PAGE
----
Paoli and its catenary, taken by Frank Tatnall with the permission and participation of Amtrak
A Century Under Wire
by Frank Tatnall
Nationally-known railroad historian Frank Tatnall presented the fascinating story of the electrification of the Pennsylvania Railroad.
Back in the early 20th century, the mighty Pennsylvania Railroad (PRR) decided to experiment with the new technology of electric traction replacing steam to make its commuter rail services in the Philadelphia region cleaner, quieter and more efficient. It was determined that the Main Line to Paoli would be an ideal testing ground for electrification.
Over two years, and at tremendous cost, the four main tracks between Broad Street Station in Philadelphia and Paoli were electrified with 11,000-volt overhead AC power. A fleet of fast, clean "multiple unit" electric cars was acquired to replace the familiar steam locomotives on this 19-mile route to Paoli. The first electrically-operated "Paoli Local" left for Philadelphia on September 11, 1915 and was welcomed by passengers and lineside residents alike.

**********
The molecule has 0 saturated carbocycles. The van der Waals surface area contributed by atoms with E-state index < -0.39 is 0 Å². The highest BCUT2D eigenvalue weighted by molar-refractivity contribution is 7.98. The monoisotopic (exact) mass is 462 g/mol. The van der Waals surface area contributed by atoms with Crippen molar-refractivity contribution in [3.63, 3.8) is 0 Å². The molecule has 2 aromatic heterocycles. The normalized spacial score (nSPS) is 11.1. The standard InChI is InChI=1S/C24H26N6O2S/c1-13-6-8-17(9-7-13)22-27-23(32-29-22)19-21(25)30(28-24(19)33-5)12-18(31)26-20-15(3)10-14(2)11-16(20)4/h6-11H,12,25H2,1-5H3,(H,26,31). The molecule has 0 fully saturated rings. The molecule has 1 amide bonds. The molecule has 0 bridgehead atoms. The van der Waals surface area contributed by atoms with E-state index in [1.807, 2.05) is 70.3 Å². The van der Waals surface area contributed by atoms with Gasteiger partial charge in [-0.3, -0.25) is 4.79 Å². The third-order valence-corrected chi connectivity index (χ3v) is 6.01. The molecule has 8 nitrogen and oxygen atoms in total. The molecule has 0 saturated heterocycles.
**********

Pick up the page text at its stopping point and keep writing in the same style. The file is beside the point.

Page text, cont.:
This electrified test bed between Philadelphia and Paoli was expanded before and during the Great Depression to New York, Washington, and Harrisburg, as well as over many freight lines in Pennsylvania and surrounding states. By the 1940s, the PRR had electrified over 3,000 track-miles on its busier routes.
Mr. Tatnall, who worked for the PRR and its successor Conrail for 38 years, explained during his richly-illustrated talk how this vast project was carried out, and its vital role in meeting the growing demand for high-density transportation in the populous northeastern United States.
This presentation was held at the Easttown Library & Information Center in Berwyn, PA on Sunday 21 May 2017, starting at 2 pm.
Page last updated: 2017-05-22 at 18:10 EDT